“Safety and Security” in Boston Schools: A History of Police and RepressionRoundup
tags: racism, education, policing
Matt Kautz is a PhD candidate at Teachers' College, Columbia University. His dissertation research addresses the use of exclusionary discipline during Boston’s school desegregation era, and Boston-affiliated readers: he’s looking for people with experience in the district (as students, teachers, admins) to do oral history interviews about that time period- feel free to reach out via email email@example.com.
Calls to defund the police after the murders of Breonna Taylor and George Floyd renewed efforts to remove police from schools. (As of this writing, it’s been 159 days since Breonna Taylor’s murderer and no one has been arrested.) While some school districts have terminated their relationship with local police departments, many have not. Given that a significant body of research has demonstrated that police interactions with young people inflict lasting trauma, disrupt academic learning, and increase chances of incarceration, what role do police have in schools? (For a deep analysis of present day connections between law enforcement and schools, see Carla Shedd, Unequal City: Race, Schools, and Perceptions of Injustice.)
By looking at the historical development of police in Boston’s schools in the latter half of the twentieth century, we can see what led to the police occupation of schools. Indeed, Boston’s history illuminates how the racialization of crime and disorder in schools led to a punitive school system that disproportionately suspends and arrests Black students.
Part 1 – Criminalizing Dissent: 1963-1968
“There is segregation in our Boston public school system . . . we are here because the clamor from the community is too anxious to be ignored, the dissatisfaction and complaints too genuine and deep-seated to pass over lightly . . . the injustices present in our school system hurt our pride, rob us of our dignity, and produce results which are injurious not only to our future but to those of the city, state and nation.”Ruth Batson, June 11, 1963 (Boston School Committee Meeting
On June 11, 1963, the NAACP’s education committee charged the Boston School Committee (BSC) with maintaining “de facto” segregated schools. The BSC, led by Louise Day Hicks, denounced the NAACP’s statement identifying segregation in the district and its deleterious effects, then ended the meeting. Soon after the Committee dismissed these claims, the Rev. James Breeden and other community leaders organized a “stay out for freedom” protest in less than a week. On June 18, more than 8,000 students stayed out of school with more than 50 percent of all Black junior and senior high school students taking part.
Parallel to this movement for justice was the BSC’s efforts to criminalize the protest and detain its participants. Four of the Committee’s five members launched a media campaign to sow fears about a violent demonstration. BSC members and the district’s superintendent painted the protest and its participants as unlawful and dangerous. Furthermore, Judge John Connelly of the Boston Juvenile Court took out ads in the Boston Globe threatening legal consequences for the 500 children under his jurisdiction if they participated in the stay out. He also warned parents and organizers that contributing to the delinquency of a minor could incur fines and lead to imprisonment. The Committee even tried to pressure Edward Brooke, the state’s Attorney General, to pursue incarceration for the stay outs’ participants. In a symbolic gesture that captured the allegiances of the city’s law enforcement apparatus and heightened fears of violent demonstrations, Hicks maintained a police guard.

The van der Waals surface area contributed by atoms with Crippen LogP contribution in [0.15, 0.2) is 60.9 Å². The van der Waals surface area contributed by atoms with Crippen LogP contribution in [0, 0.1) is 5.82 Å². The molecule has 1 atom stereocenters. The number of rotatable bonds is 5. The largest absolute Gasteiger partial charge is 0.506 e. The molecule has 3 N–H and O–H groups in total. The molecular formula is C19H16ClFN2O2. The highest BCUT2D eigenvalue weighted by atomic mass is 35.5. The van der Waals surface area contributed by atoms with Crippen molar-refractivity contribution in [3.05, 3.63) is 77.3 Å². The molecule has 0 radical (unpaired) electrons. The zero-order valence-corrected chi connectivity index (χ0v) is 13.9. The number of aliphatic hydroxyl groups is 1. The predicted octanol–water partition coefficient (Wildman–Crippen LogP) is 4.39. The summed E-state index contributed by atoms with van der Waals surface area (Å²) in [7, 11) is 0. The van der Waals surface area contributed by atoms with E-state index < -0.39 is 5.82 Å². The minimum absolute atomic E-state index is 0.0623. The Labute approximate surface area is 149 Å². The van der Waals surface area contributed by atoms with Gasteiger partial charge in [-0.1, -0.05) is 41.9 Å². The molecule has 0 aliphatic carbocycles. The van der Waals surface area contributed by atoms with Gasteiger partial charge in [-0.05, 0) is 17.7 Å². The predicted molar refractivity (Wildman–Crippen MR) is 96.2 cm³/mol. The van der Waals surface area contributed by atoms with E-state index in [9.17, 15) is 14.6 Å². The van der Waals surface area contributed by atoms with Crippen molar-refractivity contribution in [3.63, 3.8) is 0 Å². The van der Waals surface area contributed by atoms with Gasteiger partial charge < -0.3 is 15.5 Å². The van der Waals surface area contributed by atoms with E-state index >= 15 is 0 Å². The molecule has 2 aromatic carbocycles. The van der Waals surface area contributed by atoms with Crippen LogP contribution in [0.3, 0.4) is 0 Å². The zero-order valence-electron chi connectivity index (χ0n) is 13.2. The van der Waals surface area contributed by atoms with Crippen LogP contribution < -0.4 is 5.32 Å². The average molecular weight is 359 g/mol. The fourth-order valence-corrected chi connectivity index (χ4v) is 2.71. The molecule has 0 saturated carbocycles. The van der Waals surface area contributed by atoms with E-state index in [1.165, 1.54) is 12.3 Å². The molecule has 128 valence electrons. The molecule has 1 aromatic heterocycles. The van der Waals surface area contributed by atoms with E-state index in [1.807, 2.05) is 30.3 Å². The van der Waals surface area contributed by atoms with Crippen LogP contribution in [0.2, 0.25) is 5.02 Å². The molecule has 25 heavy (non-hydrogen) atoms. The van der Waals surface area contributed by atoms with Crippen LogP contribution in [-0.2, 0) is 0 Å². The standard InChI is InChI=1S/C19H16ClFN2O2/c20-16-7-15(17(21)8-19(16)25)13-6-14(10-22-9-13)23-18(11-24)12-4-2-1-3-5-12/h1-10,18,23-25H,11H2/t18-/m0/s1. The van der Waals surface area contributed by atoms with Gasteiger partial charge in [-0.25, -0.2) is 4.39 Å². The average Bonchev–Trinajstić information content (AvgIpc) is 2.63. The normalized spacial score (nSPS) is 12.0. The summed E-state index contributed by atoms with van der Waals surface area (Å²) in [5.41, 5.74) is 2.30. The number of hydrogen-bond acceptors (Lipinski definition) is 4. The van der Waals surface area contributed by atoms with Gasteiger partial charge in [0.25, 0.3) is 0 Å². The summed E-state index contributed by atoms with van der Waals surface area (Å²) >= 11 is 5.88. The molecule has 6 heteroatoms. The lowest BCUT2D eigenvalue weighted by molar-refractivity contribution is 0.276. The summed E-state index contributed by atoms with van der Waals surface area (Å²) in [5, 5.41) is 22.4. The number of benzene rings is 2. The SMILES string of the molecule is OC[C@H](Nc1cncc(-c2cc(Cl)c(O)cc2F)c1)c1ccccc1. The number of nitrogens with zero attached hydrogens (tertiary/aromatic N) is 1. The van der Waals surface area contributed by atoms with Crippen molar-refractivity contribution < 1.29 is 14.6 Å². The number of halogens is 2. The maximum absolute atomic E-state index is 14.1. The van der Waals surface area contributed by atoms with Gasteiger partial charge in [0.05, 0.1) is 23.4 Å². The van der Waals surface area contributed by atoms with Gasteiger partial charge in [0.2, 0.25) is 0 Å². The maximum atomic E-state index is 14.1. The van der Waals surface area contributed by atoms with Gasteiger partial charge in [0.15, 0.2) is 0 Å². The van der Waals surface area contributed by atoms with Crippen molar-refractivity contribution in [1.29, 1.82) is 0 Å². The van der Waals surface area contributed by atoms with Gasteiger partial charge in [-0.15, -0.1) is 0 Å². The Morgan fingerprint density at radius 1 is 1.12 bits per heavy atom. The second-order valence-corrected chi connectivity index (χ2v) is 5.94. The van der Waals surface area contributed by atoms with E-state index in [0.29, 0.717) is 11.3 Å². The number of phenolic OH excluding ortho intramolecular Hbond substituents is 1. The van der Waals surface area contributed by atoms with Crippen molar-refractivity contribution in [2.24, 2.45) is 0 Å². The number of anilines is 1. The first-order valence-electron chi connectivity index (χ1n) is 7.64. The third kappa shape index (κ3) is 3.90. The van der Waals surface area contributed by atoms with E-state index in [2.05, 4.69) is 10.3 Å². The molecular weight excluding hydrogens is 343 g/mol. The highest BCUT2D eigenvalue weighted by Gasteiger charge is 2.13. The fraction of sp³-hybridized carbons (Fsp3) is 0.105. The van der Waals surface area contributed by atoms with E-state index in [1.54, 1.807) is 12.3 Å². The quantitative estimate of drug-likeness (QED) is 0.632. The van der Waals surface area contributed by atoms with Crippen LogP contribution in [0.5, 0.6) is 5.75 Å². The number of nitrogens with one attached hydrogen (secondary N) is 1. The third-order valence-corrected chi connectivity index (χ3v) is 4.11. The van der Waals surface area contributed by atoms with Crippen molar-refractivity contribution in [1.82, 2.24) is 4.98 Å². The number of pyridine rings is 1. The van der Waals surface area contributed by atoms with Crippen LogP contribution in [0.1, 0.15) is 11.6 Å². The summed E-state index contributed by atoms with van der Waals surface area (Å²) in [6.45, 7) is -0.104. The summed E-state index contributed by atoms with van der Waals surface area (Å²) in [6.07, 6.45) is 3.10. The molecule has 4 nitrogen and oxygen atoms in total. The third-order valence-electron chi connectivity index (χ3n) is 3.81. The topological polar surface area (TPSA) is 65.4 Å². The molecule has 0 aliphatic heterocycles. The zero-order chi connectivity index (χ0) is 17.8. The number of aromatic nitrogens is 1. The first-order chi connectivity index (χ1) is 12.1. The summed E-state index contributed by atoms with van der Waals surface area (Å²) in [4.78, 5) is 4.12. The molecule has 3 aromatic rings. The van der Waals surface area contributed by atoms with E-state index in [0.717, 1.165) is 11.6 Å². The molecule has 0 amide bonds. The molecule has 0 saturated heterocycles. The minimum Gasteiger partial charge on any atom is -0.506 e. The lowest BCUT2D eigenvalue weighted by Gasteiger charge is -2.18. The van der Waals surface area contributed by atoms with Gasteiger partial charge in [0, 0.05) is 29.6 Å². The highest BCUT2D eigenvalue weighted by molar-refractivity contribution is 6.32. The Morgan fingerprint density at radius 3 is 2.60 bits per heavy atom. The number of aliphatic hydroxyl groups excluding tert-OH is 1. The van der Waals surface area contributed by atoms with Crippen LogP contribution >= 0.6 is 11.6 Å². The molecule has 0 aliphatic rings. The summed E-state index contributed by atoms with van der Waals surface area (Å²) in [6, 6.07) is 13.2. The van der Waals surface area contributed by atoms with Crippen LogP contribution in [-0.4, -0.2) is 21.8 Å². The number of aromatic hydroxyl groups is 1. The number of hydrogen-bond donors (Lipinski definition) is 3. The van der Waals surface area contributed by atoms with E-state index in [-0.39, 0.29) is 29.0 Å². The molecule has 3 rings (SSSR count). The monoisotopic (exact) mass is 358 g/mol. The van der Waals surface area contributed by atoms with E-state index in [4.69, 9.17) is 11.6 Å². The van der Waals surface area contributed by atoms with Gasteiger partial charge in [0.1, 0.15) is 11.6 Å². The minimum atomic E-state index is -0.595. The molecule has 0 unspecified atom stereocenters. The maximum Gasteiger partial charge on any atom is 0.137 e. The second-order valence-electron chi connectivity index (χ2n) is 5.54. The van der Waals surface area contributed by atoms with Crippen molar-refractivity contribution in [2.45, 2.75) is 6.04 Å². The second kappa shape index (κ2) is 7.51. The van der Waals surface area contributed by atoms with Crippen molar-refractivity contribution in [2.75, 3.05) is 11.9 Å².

To urge children to disregard the law by staying out of schools is terribly wrong . . . Our schools, our churches, our public officials preach obedience to law, yet here we have our Negro children being encouraged to flout this law.”Louise Day Hicks, Chairwoman of the Boston School Committee
Thus, in the lead up to the protest, the image of two different worlds emerged – one created by the protesters and one imagined by the Boston School Committee. While the BSC tried to present the upcoming demonstration as violent, the stay out organizers made clear the importance of the nonviolent demonstration as “the start of the Northern Freedom Movement.” The Rev. Breeden told the Globe, “This [was] the start of a process of involving students and parents in the making of democracy.” Organizers set up Freedom Schools throughout Roxbury that engaged students in lessons on Black history, civil disobedience, and American democracy. For those participating, the stay out was a peaceful way to recognize segregation and its impact on the city as well as politically mobilize Boston’s Black community, including its young people.
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